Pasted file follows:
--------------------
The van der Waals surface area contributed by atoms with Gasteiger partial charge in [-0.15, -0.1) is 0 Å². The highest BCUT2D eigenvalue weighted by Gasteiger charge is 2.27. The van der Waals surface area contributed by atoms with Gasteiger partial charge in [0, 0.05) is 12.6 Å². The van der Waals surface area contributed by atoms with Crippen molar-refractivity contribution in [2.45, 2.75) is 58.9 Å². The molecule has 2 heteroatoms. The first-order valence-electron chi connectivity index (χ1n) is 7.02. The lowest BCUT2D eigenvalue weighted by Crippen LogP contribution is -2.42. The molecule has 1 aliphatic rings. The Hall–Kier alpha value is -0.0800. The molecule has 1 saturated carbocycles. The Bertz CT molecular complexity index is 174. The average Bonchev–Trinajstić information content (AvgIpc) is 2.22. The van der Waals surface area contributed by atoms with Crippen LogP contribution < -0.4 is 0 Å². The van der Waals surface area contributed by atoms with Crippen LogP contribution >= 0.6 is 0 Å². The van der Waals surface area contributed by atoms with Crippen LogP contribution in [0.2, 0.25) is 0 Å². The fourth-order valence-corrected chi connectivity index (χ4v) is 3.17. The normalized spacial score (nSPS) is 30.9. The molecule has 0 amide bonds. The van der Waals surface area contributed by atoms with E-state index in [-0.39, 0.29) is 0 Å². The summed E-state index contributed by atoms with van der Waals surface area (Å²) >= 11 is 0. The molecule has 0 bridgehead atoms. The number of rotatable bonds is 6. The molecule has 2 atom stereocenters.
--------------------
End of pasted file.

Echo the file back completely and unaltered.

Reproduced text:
The van der Waals surface area contributed by atoms with Gasteiger partial charge in [-0.15, -0.1) is 0 Å². The highest BCUT2D eigenvalue weighted by Gasteiger charge is 2.27. The van der Waals surface area contributed by atoms with Gasteiger partial charge in [0, 0.05) is 12.6 Å². The van der Waals surface area contributed by atoms with Crippen molar-refractivity contribution in [2.45, 2.75) is 58.9 Å². The molecule has 2 heteroatoms. The first-order valence-electron chi connectivity index (χ1n) is 7.02. The lowest BCUT2D eigenvalue weighted by Crippen LogP contribution is -2.42. The molecule has 1 aliphatic rings. The Hall–Kier alpha value is -0.0800. The molecule has 1 saturated carbocycles. The Bertz CT molecular complexity index is 174. The average Bonchev–Trinajstić information content (AvgIpc) is 2.22. The van der Waals surface area contributed by atoms with Crippen LogP contribution < -0.4 is 0 Å². The van der Waals surface area contributed by atoms with Crippen LogP contribution >= 0.6 is 0 Å². The van der Waals surface area contributed by atoms with Crippen LogP contribution in [0.2, 0.25) is 0 Å². The fourth-order valence-corrected chi connectivity index (χ4v) is 3.17. The normalized spacial score (nSPS) is 30.9. The molecule has 0 amide bonds. The van der Waals surface area contributed by atoms with E-state index in [-0.39, 0.29) is 0 Å². The summed E-state index contributed by atoms with van der Waals surface area (Å²) >= 11 is 0. The molecule has 0 bridgehead atoms. The number of rotatable bonds is 6. The molecule has 2 atom stereocenters.